Ubiquiti Networks, best known for building enterprise- and service-provider networking solutions, announced today it's formed a new division, Ubiquiti Labs, to research and develop consumer electronics devices. Ubiquiti Labs’ first product—dubbed AmpliFi—will be a $199 802.11ac router that will come with two pre-paired range extenders in the box when it ships this summer.
The company plans to offer two higher-end models as well. In a briefing last week, Ubiquiti Labs’ VP of Business Development Keenan Lewis told me “AmpliFi is our solution to the chronic Wi-Fi problems of the modern connected home. And homes are becoming ever more connected. A family of four can easily have 15 to 20 connected devices when you consider smartphones, tablets, and connected appliances. Consumers are looking for something more powerful than what’s been available.”
“The number of devices in people’s houses is only going to increase,” added Ubiquiti Labs’ Director of Business Development Safi Mojaddidi. “We wanted to take a route with our design process where you’d put this thing in your living room—you’re not hiding it because it has 18 antennas sticking out.” So the AmpliFi’s industrial design is a roughly four-inch white cube with a touchscreen LCD on one face (actual dimensions are 3.91x3.85x3.92 inches). Or as the company’s press release describes it, the router “…is a stunning desktop piece featuring a glowing base LED and a smart LCD display.” Oh boy.
No mesh network, range extenders are 802.11n
The range extenders, on the other hand, most definitely have an antenna. But these are designed to be plugged directly into electrical sockets, so they’ll blend in (if you have light-colored walls, that is). The extenders have built-in, four-bar signal-strength LEDs and adjustable high-gain antennas so that you can dial in the strongest signal possible. Unlike the Eero and Luma routers, the AmpliFi and its range extenders do not form a mesh network, but “the handoff from the extenders to the router will be seamless,” Mojaddidi said. To accomplish this trick, Ubiquiti has adopted the technology from its popular enterprise-class UniFi Wi-Fi platform and cost-reduced it for the consumer market.
Buyers won’t need a computer to set up an AmpliFi router, they’ll just install an app on their Android or iOS smartphone or tablet and pair that device to the router’s Bluetooth radio. “Installation will be plug and play,” said Mojaddidi. “The router and the two range extenders are pre-paired at the factory, so you just plug them in.” The only button on the router will be to reset it to its factory configuration.
The base-model AmpliFi is a dual-band, 3x3, AC1750 router delivering maximum theoretical throughput of 1300Mbps on the 5GHz frequency band and up to 450Mbps on the 2.4GHz band. Its radio has maximum transmit power of 24dBm. The radios in the range extenders produce 22dBm of transmit power, but these are only dual-band, 2x2, 802.11n devices that deliver maximum throughput of 300Mbps each on the 2.4- and 5GHz frequency bands.
Three models planned
Ubiquiti Labs will eventually deliver two additional SKUs beyond the base model. The $299 AmpliFi LR will deliver longer-range wireless performance thanks to its higher transmit power (26dBm in the router and 24dBm in the extender). As with the base model, the range extenders in this kit are dual-band, 2x2, 802.11n, 300Mbps devices. The company says its $349 AmpliFi HD is designed for high-density environments. The radio in this router boasts transmit power of 26dBm, and it will be the only one of the three to have dual-band, 3x3, 802.11ac range extenders with radios that also deliver 26dBm of transmit power. It will support data rates up to 1300Mbps on the 5GHz band and up to 450Mbps on the 2.4GHz band.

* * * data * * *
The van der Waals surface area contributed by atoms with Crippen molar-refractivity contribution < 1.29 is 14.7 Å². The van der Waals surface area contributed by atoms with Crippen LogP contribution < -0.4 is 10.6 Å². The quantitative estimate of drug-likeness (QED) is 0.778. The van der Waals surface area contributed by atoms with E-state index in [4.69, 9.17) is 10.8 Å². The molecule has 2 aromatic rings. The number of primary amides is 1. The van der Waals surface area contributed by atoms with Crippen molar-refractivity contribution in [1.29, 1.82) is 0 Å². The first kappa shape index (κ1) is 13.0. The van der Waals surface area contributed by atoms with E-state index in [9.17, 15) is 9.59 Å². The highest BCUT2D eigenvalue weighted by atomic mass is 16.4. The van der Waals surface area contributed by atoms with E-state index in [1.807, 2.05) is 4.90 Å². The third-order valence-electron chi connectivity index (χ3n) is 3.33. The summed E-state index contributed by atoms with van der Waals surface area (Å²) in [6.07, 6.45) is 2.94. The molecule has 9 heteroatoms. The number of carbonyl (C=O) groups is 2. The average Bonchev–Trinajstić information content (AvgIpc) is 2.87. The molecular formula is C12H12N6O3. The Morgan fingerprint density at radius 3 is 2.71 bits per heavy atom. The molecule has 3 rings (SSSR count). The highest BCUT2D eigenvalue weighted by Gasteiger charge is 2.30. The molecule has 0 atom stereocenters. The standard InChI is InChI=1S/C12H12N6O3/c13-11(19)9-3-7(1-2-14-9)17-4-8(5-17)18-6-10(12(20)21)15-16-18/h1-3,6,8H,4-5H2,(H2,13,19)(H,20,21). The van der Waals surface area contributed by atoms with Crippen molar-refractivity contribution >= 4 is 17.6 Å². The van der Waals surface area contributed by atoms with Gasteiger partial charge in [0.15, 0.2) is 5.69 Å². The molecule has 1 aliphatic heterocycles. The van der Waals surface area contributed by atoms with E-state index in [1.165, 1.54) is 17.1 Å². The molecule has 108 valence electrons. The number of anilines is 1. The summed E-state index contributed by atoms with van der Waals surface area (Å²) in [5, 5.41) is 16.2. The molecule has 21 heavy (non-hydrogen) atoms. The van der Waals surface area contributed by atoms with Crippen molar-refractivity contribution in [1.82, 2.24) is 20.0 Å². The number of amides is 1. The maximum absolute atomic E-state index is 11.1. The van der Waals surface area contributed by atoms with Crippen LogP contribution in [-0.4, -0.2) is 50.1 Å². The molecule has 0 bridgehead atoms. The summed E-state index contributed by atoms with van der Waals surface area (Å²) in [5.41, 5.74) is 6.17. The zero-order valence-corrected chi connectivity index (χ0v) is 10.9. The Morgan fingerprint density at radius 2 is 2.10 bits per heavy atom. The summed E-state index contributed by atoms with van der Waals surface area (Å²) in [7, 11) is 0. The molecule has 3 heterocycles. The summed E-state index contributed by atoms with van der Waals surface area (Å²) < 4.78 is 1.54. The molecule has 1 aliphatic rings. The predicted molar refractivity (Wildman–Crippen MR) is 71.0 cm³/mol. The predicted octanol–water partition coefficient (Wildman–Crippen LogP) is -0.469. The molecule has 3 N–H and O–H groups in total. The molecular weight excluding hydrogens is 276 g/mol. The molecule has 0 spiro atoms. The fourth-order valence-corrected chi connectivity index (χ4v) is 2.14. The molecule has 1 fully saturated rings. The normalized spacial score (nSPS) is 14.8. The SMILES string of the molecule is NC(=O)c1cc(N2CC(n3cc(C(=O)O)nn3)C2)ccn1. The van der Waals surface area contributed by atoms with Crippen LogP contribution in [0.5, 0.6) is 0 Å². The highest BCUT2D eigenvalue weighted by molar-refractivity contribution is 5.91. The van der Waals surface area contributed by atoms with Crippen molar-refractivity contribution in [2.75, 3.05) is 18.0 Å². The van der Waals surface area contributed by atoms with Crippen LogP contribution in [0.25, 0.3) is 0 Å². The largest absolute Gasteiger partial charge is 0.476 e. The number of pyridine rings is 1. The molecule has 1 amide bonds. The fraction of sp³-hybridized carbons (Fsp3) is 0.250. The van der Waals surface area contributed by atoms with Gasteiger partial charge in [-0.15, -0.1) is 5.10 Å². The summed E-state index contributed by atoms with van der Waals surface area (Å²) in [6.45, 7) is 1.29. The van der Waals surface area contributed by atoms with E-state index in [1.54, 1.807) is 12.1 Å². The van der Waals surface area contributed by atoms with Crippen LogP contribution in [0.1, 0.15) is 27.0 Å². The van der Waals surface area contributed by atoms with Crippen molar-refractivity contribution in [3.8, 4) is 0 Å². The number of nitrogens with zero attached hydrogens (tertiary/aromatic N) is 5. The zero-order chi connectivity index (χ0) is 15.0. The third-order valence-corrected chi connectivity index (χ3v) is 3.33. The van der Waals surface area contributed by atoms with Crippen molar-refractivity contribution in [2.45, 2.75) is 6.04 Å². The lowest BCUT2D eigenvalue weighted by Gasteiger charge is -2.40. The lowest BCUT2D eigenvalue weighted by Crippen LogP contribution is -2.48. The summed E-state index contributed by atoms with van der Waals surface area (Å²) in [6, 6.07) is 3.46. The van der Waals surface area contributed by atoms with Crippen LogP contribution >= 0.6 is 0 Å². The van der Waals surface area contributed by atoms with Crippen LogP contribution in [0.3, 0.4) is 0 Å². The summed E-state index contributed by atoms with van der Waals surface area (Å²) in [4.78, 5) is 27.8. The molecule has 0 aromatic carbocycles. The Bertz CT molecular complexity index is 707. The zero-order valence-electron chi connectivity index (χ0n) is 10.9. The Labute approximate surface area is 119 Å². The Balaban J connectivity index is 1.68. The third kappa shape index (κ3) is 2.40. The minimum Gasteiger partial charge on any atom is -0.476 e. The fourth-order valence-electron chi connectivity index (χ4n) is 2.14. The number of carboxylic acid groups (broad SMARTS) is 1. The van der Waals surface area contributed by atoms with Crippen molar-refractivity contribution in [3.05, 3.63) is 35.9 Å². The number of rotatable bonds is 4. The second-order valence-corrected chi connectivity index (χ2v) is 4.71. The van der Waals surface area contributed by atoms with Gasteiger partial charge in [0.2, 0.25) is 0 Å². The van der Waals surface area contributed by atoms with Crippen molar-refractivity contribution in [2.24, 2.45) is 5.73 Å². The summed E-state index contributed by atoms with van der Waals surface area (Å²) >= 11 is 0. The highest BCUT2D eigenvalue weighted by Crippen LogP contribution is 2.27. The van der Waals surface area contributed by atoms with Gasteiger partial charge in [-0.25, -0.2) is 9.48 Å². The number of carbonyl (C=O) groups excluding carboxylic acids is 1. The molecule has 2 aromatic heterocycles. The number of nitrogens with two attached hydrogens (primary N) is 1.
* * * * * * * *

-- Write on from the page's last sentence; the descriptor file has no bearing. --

The 1.6-inch color LCD touchscreen will default to displaying a clock, but it can also display your Wi-Fi connection speeds and other information. “We wanted something that would let the user interface with the device,” said Mojaddidi, “and we wanted it to fit into the home.”
Unlike some routers that hope to land a spot in your living room versus your closet, the AmpliFi router will have a four-port gigabit ethernet switch, as consumer routers have had for as long as most of us can remember. Photos of the router show a USB port, too, but it’s not mentioned in the data sheet Ubiquiti provided so I don’t know what function it will perform.
Why this matters: Ubquiti isn’t the first enterprise networking company to make a foray into the consumer market. Cisco famously acquired Linksys in 2003, but the two companies’ cultures never really jelled and Linksys was sold to Belkin in 2013. The brand has thrived at its new home. Ubiquiti is a midget compared to Cisco (with market capitalization of $3 billion, compared to Cisco’s $132 billion), will it fare any better in this space?
Ubiquiti Labs is a homegrown effort within Ubiquiti, so culture clash shouldn’t be an issue. And smaller companies are almost always more nimble and quicker to adapt than larger ones. The bigger question is does Ubiquiti understand how different the home-networking market is from the enterprise? Its AmpliFi router series isn’t based on the fastest 802.11ac technology, they don’t support multi-user MIMO and they don’t form mesh networks. The fact that its range extenders are based on older 802.11n technology is even more intriguing.
We’ll also be interested to hear what D-Link thinks of Ubiquiti’s AmpliFi brand name, since that company previously marketed a line of routers with the same name, but without the internal capitalization: the D-Link Amplifi HD Media Router 1000 (DIR-657), for instance, was introduced in 2011. Mojaddidi assured me this wouldn’t be an issue when I asked him about it, and I’m not predicting failure here, just making observations. Ubiquiti is expected to ship its products this summer, so we won’t have to wait long to put them to the test.